Vermont is a strange mix of folks. There are the traditional Vermonters, the transplants, like Bernie Sanders, and folks everyway in between. People are private pretty much. Nobody wears their religious views on their sleeves if they've got them. (As a preacher's kid I was especially privy to this.) This entire mix was represented at Scott's memorial.

I've been supported by many people who were at the memorial and know how close I was to Scott. My friend, Keith, who with Scott was in my first grade class. I had a crush on Keith for several years in grade school, but also held his hand when he had a hard break up in high school with another friend of mine. Jen and Jodi, who came to the memorial as much to make sure that I was OK than to deal with their own grief for a well-loved classmate. My friend Jason, who has been in the military since we graduated, could not stand to come to another memorial, but he had a Private oversee all four flights that I took to get to Vermont and back to Colorado. And he texted me throughout those 5 days I was there to make sure I was making it through.

Let me give you a little close up into each of those friends...

Keith -a lieutenant colonel of the Vermont Air National Guard along with having a day job. He and his very conservative wife (I'm friends with her on facebook) just adopted a baby boy, to add to their 3 children who were born to them naturally. They advocate for kids on the autism spectrum because their older son is affected.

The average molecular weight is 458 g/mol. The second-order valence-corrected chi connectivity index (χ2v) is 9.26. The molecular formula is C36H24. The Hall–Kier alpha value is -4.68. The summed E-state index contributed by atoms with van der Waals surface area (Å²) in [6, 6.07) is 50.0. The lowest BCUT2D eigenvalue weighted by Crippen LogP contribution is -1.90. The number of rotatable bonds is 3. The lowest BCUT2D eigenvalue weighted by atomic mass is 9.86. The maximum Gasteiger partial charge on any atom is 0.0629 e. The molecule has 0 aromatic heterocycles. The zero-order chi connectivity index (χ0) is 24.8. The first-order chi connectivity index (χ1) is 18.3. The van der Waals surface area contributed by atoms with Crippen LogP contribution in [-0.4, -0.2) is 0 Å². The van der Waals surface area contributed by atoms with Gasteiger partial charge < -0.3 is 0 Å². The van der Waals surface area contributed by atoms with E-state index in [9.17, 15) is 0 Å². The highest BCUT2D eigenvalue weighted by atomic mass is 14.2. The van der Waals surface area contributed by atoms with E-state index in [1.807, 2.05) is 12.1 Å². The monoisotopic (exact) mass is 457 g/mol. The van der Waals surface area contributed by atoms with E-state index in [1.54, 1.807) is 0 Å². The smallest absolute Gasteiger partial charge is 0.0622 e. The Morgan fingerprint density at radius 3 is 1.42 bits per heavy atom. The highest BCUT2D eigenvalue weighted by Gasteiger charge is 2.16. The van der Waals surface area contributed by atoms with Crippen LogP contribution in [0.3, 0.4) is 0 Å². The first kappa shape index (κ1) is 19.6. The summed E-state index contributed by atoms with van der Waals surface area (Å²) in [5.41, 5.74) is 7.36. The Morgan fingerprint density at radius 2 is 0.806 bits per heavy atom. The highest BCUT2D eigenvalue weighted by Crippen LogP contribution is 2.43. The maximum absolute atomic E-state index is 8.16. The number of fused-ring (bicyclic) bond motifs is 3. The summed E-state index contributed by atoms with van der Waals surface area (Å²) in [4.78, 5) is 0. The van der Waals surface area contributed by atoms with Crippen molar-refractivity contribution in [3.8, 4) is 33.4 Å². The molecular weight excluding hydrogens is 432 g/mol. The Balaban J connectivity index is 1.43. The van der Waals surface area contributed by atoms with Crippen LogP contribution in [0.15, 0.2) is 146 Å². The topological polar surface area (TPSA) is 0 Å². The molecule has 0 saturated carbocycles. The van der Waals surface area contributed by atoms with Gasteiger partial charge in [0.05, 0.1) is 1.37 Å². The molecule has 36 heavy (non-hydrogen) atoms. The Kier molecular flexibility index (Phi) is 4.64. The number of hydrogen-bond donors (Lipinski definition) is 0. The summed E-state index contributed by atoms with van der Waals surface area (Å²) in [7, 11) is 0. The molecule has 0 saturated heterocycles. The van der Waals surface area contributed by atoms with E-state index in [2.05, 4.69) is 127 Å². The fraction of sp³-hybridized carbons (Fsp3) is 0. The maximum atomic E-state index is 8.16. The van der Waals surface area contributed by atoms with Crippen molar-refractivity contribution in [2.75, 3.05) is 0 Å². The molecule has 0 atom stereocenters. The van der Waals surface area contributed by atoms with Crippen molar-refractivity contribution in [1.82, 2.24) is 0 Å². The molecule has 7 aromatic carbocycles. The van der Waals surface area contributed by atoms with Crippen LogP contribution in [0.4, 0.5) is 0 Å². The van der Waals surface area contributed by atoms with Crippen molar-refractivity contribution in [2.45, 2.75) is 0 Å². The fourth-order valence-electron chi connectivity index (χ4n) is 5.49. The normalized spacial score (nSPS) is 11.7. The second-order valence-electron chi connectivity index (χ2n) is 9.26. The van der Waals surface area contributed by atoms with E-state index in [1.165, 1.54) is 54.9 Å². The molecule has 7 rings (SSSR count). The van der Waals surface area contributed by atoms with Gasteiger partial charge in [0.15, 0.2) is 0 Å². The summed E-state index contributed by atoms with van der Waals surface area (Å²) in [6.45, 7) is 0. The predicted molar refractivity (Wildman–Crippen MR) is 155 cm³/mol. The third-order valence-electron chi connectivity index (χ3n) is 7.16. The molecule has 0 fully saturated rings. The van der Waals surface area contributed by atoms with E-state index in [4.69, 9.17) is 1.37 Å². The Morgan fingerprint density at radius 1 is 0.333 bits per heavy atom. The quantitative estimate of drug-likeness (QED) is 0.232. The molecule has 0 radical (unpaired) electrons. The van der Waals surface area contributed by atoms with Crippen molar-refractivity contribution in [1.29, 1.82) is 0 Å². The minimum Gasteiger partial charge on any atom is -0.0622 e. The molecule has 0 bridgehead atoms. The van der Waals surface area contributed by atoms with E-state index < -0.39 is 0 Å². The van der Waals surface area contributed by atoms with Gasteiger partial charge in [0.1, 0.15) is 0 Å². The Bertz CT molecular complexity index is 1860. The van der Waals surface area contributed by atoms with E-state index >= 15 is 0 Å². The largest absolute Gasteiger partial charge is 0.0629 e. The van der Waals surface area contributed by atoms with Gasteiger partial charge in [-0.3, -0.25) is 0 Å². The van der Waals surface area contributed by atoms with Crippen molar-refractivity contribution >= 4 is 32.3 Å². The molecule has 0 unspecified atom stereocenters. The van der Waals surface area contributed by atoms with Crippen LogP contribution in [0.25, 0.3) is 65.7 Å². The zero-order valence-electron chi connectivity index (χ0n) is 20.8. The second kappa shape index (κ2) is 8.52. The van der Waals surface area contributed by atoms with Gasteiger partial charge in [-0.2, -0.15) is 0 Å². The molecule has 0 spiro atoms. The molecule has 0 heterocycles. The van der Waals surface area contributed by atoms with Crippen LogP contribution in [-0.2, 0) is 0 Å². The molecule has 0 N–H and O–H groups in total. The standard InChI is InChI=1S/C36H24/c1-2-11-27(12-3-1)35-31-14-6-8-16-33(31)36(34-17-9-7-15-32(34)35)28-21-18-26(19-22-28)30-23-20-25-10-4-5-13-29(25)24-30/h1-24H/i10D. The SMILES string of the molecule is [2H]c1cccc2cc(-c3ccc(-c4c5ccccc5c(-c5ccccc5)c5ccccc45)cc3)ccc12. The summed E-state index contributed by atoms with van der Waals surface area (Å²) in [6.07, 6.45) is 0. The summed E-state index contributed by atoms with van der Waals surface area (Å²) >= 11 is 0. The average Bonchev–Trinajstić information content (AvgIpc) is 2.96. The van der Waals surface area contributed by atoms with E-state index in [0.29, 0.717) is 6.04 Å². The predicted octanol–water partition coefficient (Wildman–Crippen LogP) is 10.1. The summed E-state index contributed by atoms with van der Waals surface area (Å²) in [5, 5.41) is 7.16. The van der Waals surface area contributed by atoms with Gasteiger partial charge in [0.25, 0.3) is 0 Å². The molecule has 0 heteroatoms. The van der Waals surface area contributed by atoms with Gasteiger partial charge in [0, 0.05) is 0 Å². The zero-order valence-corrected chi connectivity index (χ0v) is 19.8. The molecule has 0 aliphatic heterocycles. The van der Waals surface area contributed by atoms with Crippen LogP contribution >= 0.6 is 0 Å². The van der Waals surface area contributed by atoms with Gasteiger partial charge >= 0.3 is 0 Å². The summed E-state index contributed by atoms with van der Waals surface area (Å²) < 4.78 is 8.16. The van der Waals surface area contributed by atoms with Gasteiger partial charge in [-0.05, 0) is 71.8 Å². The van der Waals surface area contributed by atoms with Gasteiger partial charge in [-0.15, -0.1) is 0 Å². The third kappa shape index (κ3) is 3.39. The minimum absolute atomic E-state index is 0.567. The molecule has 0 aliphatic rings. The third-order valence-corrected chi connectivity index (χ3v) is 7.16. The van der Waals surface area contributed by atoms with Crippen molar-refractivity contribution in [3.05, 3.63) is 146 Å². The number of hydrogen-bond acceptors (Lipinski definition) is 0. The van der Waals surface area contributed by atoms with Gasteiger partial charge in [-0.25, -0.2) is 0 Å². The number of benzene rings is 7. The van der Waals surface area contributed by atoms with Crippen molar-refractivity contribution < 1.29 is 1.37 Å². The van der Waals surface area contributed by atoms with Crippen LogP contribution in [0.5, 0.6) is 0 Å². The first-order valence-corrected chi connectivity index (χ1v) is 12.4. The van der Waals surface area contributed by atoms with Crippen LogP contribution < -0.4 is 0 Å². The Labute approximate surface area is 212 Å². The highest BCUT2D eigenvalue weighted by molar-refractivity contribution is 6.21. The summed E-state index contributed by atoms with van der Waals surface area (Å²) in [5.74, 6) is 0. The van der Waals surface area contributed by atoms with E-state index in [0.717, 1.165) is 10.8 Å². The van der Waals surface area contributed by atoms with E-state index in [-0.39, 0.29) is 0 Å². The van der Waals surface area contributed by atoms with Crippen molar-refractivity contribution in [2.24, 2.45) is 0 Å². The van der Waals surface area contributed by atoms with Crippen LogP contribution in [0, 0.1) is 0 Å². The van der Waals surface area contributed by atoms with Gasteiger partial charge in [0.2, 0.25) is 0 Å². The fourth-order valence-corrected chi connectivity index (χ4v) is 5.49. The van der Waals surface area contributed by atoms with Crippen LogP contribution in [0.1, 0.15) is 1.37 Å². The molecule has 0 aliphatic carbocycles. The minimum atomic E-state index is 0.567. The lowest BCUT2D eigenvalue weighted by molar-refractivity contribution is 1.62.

Jen -a producer of documentary films, who splits her time between Vermont and NYC. She is friends with Michael Moore and was a producer on Sicko, the movie about our healthcare system. She can probably be considered New York liberal, although she is undoubtedly more complex than that.

Jodi -a lawyer in a firm she runs with her lawyer husband. Jodi didn't go to law school, but she passed the bar by studying and being one of the smartest people I know. She is that mix of Vermont native, conservative in some ways, but liberal leaning.

Jason -is a Sargent First Class level 7 (I don't really know what that means) in the Army. He was special forces, a sniper, and lead plenty of men into battle in Iraq and Afganistan. He is newly religious, Catholic, drinks too much whiskey, hunts and fishes whenever he can, is convinced that President Obama has ruined this country and has gloated several times on facebook that Trump won the election. He wears Trump's election like a chip on his shoulder.